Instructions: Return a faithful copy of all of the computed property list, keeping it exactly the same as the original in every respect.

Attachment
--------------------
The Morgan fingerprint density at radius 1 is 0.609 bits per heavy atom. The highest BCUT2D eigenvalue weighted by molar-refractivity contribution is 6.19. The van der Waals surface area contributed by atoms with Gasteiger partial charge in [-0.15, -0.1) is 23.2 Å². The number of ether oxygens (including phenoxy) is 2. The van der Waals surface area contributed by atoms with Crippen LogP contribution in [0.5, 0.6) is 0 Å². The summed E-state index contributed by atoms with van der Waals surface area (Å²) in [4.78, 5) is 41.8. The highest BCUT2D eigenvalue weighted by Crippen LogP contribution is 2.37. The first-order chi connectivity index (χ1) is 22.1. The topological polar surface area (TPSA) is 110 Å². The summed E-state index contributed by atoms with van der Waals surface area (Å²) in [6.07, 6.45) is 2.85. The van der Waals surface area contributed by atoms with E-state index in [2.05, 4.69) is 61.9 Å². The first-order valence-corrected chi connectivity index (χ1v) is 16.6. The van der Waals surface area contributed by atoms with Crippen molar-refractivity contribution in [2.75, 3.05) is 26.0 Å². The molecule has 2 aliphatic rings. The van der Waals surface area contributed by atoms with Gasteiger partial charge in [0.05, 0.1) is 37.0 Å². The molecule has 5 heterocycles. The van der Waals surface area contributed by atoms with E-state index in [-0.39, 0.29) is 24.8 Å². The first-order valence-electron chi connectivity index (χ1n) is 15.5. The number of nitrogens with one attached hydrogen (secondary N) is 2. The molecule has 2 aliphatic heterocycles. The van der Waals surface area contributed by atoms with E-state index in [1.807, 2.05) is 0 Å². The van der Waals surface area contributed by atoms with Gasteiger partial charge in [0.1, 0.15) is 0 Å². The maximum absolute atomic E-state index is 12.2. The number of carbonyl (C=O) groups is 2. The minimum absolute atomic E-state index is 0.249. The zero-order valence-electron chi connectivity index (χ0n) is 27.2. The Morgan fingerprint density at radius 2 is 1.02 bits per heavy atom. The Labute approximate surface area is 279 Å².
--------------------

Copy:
The Morgan fingerprint density at radius 1 is 0.609 bits per heavy atom. The highest BCUT2D eigenvalue weighted by molar-refractivity contribution is 6.19. The van der Waals surface area contributed by atoms with Gasteiger partial charge in [-0.15, -0.1) is 23.2 Å². The number of ether oxygens (including phenoxy) is 2. The van der Waals surface area contributed by atoms with Crippen LogP contribution in [0.5, 0.6) is 0 Å². The summed E-state index contributed by atoms with van der Waals surface area (Å²) in [4.78, 5) is 41.8. The highest BCUT2D eigenvalue weighted by Crippen LogP contribution is 2.37. The first-order chi connectivity index (χ1) is 22.1. The topological polar surface area (TPSA) is 110 Å². The summed E-state index contributed by atoms with van der Waals surface area (Å²) in [6.07, 6.45) is 2.85. The van der Waals surface area contributed by atoms with E-state index in [2.05, 4.69) is 61.9 Å². The first-order valence-corrected chi connectivity index (χ1v) is 16.6. The van der Waals surface area contributed by atoms with Crippen molar-refractivity contribution in [2.75, 3.05) is 26.0 Å². The molecule has 2 aliphatic rings. The van der Waals surface area contributed by atoms with Gasteiger partial charge in [0.05, 0.1) is 37.0 Å². The molecule has 5 heterocycles. The van der Waals surface area contributed by atoms with E-state index in [-0.39, 0.29) is 24.8 Å². The first-order valence-electron chi connectivity index (χ1n) is 15.5. The number of nitrogens with one attached hydrogen (secondary N) is 2. The molecule has 2 aliphatic heterocycles. The van der Waals surface area contributed by atoms with E-state index in [1.807, 2.05) is 0 Å². The van der Waals surface area contributed by atoms with Gasteiger partial charge in [0.1, 0.15) is 0 Å². The maximum absolute atomic E-state index is 12.2. The number of carbonyl (C=O) groups is 2. The minimum absolute atomic E-state index is 0.249. The zero-order valence-electron chi connectivity index (χ0n) is 27.2. The Morgan fingerprint density at radius 2 is 1.02 bits per heavy atom. The Labute approximate surface area is 279 Å².